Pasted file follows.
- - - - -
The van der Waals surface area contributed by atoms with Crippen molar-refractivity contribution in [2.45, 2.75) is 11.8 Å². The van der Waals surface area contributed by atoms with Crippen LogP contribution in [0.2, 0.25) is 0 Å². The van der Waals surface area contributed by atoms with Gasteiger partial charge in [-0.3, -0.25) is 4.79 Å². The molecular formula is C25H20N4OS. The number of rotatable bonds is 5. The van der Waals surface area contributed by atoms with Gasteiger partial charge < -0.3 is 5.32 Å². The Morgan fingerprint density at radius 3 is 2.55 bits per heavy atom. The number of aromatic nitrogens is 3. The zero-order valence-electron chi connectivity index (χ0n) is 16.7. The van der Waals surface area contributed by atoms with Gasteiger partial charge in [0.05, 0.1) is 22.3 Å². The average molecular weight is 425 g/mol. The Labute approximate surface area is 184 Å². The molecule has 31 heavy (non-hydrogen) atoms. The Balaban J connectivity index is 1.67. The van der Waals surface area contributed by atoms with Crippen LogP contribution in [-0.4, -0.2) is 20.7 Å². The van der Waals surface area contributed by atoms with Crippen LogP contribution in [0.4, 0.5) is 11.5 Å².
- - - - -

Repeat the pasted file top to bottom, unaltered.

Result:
The van der Waals surface area contributed by atoms with Crippen molar-refractivity contribution in [2.45, 2.75) is 11.8 Å². The van der Waals surface area contributed by atoms with Crippen LogP contribution in [0.2, 0.25) is 0 Å². The van der Waals surface area contributed by atoms with Gasteiger partial charge in [-0.3, -0.25) is 4.79 Å². The molecular formula is C25H20N4OS. The number of rotatable bonds is 5. The van der Waals surface area contributed by atoms with Gasteiger partial charge < -0.3 is 5.32 Å². The Morgan fingerprint density at radius 3 is 2.55 bits per heavy atom. The number of aromatic nitrogens is 3. The zero-order valence-electron chi connectivity index (χ0n) is 16.7. The van der Waals surface area contributed by atoms with Gasteiger partial charge in [0.05, 0.1) is 22.3 Å². The average molecular weight is 425 g/mol. The Labute approximate surface area is 184 Å². The molecule has 31 heavy (non-hydrogen) atoms. The Balaban J connectivity index is 1.67. The van der Waals surface area contributed by atoms with Crippen LogP contribution in [-0.4, -0.2) is 20.7 Å². The van der Waals surface area contributed by atoms with Crippen LogP contribution in [0.4, 0.5) is 11.5 Å².